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He was America's superstar cyclist inspiring cancer patients around the world, until a scandal put the brakes on Lance Armstrong’s reputation.

Iowans he touched are considering how they should view their hero, after the fact.

Dr. Richard Deming has been intertwined with Livestrong program in Des Moines for several years, helping cancer patients beat the odds through education and exercise.

Dr. Deming says those core values won't change based on a new scandal surrounding the man who started it all.

“Even if all of that is true, the role that he has played in elevating cancer survivors, and the issue of cancer survivorship will remain regardless of what happened,” says Dr. Deming the Mercy Cancer Center Medical Director.

Livestrong at the YMCA specializes in classes for cancer survivors and patients.  Dr. Deming says when Armstrong had a strong reputation, he used it for good.

“Regardless of what he says, I will just tell you, nobody in the world has done more to de-stigmatize what it means to be a cancer survivor what he means to have had cancer then Lance Armstrong,” says Dr. Deming.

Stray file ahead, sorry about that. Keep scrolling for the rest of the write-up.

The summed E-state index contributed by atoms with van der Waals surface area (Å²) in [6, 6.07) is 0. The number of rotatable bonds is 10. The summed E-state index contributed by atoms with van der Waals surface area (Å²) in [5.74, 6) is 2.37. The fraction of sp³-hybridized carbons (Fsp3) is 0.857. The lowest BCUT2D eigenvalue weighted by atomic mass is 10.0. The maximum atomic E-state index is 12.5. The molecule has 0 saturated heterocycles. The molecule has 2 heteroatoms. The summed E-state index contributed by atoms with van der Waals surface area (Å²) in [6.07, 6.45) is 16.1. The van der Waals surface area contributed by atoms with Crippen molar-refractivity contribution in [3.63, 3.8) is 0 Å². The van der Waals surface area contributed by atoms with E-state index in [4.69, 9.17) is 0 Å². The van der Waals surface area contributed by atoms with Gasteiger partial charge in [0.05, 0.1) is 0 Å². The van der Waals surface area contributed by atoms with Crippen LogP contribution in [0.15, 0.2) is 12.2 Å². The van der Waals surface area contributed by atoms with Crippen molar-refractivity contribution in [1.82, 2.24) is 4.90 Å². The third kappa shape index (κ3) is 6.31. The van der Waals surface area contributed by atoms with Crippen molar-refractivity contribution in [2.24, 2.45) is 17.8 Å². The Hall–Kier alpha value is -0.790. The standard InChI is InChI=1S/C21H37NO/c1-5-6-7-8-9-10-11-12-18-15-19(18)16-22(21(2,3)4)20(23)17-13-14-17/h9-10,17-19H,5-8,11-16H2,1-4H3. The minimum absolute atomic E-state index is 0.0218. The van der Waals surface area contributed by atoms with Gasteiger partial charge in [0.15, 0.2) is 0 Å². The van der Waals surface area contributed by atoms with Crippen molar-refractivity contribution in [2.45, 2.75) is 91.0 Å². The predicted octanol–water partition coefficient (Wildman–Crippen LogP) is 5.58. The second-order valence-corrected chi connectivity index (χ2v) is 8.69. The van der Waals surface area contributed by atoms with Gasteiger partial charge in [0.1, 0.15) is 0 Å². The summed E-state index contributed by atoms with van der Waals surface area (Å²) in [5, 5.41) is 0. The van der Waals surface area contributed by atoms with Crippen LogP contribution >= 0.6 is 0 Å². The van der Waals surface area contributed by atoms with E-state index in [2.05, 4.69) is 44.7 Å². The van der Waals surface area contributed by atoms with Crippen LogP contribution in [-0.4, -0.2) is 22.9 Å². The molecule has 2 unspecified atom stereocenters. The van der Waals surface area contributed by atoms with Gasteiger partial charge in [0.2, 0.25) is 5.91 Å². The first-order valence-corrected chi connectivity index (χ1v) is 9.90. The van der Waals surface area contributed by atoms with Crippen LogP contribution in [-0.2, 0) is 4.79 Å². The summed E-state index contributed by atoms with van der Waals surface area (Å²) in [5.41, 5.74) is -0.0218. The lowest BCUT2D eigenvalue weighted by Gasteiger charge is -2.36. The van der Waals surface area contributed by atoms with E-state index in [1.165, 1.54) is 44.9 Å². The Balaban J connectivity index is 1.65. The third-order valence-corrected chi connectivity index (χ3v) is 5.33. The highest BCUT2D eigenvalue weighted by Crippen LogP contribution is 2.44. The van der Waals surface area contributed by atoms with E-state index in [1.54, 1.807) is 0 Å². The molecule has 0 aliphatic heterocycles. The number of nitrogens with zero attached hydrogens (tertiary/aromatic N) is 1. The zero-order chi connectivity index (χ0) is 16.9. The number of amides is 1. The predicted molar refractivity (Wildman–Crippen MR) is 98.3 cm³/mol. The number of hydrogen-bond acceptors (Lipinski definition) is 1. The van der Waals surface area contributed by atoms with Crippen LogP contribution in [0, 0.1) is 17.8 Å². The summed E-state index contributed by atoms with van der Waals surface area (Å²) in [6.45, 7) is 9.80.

On the cycling side, things may not be as positive.

“It was disappointing to hear that, but I guess it`s over with now, so I guess all we can do is clean the sport on and move on from there,” says Vance Fletcher of Chariton, Iowa.

Fletcher has been riding since he was little, and even caught up with Armstrong one day on RAGBRAI, saying he was an athlete he admired.

“With what he did winning seven tours, that`s pretty amazing being able to do that, so I thought he was an amazing cyclist.  I mean he was definitely a role model, he was one of the guys I looked up too,” says Fletcher.

Fletcher went on to ride in college and is a freshman at Marian University in Indianapolis, and his team just won the collegiate Cyclo-cross national championship, the 20th in a row for the school.

Fletcher says he fears the sport will take a hit, and doesn't want his own hard work and goals to be questioned based on another man's reported indiscretions.

“I hope they don`t get the wrong impression about cycling and think that we`re all doping, because there is a lot of us out there that work hard and put a lot of time and effort into it and for something like that to happen it does tear down the sport,” says Fletcher.

Armstrong had already been stripped of his seven Tour de France medals. Thursday the International Olympic Committee asked him to return his bronze medal from the 2000 Olympics.